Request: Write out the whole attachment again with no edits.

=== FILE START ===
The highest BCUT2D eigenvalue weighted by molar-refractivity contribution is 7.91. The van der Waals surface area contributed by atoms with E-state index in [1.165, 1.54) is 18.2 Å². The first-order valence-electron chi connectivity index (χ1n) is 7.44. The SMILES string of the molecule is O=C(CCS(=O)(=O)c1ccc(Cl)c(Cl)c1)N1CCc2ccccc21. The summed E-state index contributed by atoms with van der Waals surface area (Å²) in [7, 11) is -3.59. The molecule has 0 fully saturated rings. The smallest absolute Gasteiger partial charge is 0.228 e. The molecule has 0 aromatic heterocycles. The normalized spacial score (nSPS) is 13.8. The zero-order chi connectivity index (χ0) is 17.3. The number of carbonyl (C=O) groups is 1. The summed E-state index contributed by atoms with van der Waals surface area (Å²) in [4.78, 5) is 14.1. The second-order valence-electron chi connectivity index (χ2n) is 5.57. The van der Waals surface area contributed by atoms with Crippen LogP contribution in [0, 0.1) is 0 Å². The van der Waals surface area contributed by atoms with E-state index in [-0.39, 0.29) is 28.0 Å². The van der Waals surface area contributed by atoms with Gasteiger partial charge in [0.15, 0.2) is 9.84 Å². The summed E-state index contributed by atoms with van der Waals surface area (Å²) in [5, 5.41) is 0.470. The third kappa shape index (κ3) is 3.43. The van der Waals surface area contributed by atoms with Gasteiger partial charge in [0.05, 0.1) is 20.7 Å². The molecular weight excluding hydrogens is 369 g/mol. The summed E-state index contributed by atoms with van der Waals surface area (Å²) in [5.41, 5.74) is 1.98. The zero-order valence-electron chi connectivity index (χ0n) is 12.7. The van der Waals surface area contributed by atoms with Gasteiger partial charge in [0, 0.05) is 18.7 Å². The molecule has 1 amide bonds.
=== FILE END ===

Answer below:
The highest BCUT2D eigenvalue weighted by molar-refractivity contribution is 7.91. The van der Waals surface area contributed by atoms with E-state index in [1.165, 1.54) is 18.2 Å². The first-order valence-electron chi connectivity index (χ1n) is 7.44. The SMILES string of the molecule is O=C(CCS(=O)(=O)c1ccc(Cl)c(Cl)c1)N1CCc2ccccc21. The summed E-state index contributed by atoms with van der Waals surface area (Å²) in [7, 11) is -3.59. The molecule has 0 fully saturated rings. The smallest absolute Gasteiger partial charge is 0.228 e. The molecule has 0 aromatic heterocycles. The normalized spacial score (nSPS) is 13.8. The zero-order chi connectivity index (χ0) is 17.3. The number of carbonyl (C=O) groups is 1. The summed E-state index contributed by atoms with van der Waals surface area (Å²) in [4.78, 5) is 14.1. The second-order valence-electron chi connectivity index (χ2n) is 5.57. The van der Waals surface area contributed by atoms with Crippen LogP contribution in [0, 0.1) is 0 Å². The van der Waals surface area contributed by atoms with E-state index in [-0.39, 0.29) is 28.0 Å². The van der Waals surface area contributed by atoms with Gasteiger partial charge in [0.15, 0.2) is 9.84 Å². The summed E-state index contributed by atoms with van der Waals surface area (Å²) in [5, 5.41) is 0.470. The third kappa shape index (κ3) is 3.43. The van der Waals surface area contributed by atoms with Gasteiger partial charge in [0.05, 0.1) is 20.7 Å². The molecular weight excluding hydrogens is 369 g/mol. The summed E-state index contributed by atoms with van der Waals surface area (Å²) in [5.41, 5.74) is 1.98. The zero-order valence-electron chi connectivity index (χ0n) is 12.7. The van der Waals surface area contributed by atoms with Gasteiger partial charge in [0, 0.05) is 18.7 Å². The molecule has 1 amide bonds.